Development of a Novel 3D Tumor-tissue Invasion Model for High-throughput, High-content Phenotypic Drug Screening

T. J. Puls, Xiaohong Tan, Mahera Husain, Catherine F. Whittington, Melissa Fishel, Sherry L. Voytik-Harbin

Research output: Contribution to journalArticle

2 Citations (Scopus)

Abstract

While much progress has been made in the war on cancer, highly invasive cancers such as pancreatic cancer remain difficult to treat and anti-cancer clinical trial success rates remain low. One shortcoming of the drug development process that underlies these problems is the lack of predictive, pathophysiologically relevant preclinical models of invasive tumor phenotypes. While present-day 3D spheroid invasion models more accurately recreate tumor invasion than traditional 2D models, their shortcomings include poor reproducibility and inability to interface with automated, high-throughput systems. To address this gap, a novel 3D tumor-tissue invasion model which supports rapid, reproducible setup and user-definition of tumor and surrounding tissue compartments was developed. High-cell density tumor compartments were created using a custom-designed fabrication system and standardized oligomeric type I collagen to define and modulate ECM physical properties. Pancreatic cancer cell lines used within this model showed expected differential invasive phenotypes. Low-passage, patient-derived pancreatic cancer cells and cancer-associated fibroblasts were used to increase model pathophysiologic relevance, yielding fibroblast-mediated tumor invasion and matrix alignment. Additionally, a proof-of-concept multiplex drug screening assay was applied to highlight this model’s ability to interface with automated imaging systems and showcase its potential as a predictive tool for high-throughput, high-content drug screening.

Original languageEnglish (US)
Article number13039
JournalScientific Reports
Volume8
Issue number1
DOIs
StatePublished - Dec 1 2018

Fingerprint

Preclinical Drug Evaluations
Neoplasms
Pancreatic Neoplasms
Phenotype
Collagen Type I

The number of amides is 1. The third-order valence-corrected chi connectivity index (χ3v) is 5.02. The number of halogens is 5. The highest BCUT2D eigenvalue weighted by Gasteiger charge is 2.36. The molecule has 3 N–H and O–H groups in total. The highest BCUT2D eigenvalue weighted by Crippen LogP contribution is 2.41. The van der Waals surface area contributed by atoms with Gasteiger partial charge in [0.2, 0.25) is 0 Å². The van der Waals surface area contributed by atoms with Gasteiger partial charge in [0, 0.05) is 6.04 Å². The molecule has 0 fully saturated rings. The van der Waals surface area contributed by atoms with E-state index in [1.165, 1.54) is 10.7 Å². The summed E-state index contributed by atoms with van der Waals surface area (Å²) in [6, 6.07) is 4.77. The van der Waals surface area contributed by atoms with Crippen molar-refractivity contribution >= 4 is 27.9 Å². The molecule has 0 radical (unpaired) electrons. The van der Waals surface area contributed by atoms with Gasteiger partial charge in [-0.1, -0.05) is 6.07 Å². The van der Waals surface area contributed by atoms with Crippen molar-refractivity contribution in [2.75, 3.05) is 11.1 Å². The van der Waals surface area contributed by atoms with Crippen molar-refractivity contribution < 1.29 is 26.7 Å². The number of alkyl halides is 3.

Fibroblasts
Cell Count
Clinical Trials
Cell Line

ASJC Scopus subject areas

  • General

Cite this

Development of a Novel 3D Tumor-tissue Invasion Model for High-throughput, High-content Phenotypic Drug Screening. / Puls, T. J.; Tan, Xiaohong; Husain, Mahera; Whittington, Catherine F.; Fishel, Melissa; Voytik-Harbin, Sherry L.

In: Scientific Reports, Vol. 8, No. 1, 13039, 01.12.2018.

Research output: Contribution to journalArticle

Puls, T. J. ; Tan, Xiaohong ; Husain, Mahera ; Whittington, Catherine F. ; Fishel, Melissa ; Voytik-Harbin, Sherry L. / Development of a Novel 3D Tumor-tissue Invasion Model for High-throughput, High-content Phenotypic Drug Screening. In: Scientific Reports. 2018 ; Vol. 8, No. 1.
@article{4bdb3187fd5446ae9e014c6728c80779,
title = "Development of a Novel 3D Tumor-tissue Invasion Model for High-throughput, High-content Phenotypic Drug Screening",
abstract = "While much progress has been made in the war on cancer, highly invasive cancers such as pancreatic cancer remain difficult to treat and anti-cancer clinical trial success rates remain low. One shortcoming of the drug development process that underlies these problems is the lack of predictive, pathophysiologically relevant preclinical models of invasive tumor phenotypes. While present-day 3D spheroid invasion models more accurately recreate tumor invasion than traditional 2D models, their shortcomings include poor reproducibility and inability to interface with automated, high-throughput systems. To address this gap, a novel 3D tumor-tissue invasion model which supports rapid, reproducible setup and user-definition of tumor and surrounding tissue compartments was developed. High-cell density tumor compartments were created using a custom-designed fabrication system and standardized oligomeric type I collagen to define and modulate ECM physical properties. Pancreatic cancer cell lines used within this model showed expected differential invasive phenotypes. Low-passage, patient-derived pancreatic cancer cells and cancer-associated fibroblasts were used to increase model pathophysiologic relevance, yielding fibroblast-mediated tumor invasion and matrix alignment. Additionally, a proof-of-concept multiplex drug screening assay was applied to highlight this model’s ability to interface with automated imaging systems and showcase its potential as a predictive tool for high-throughput, high-content drug screening.",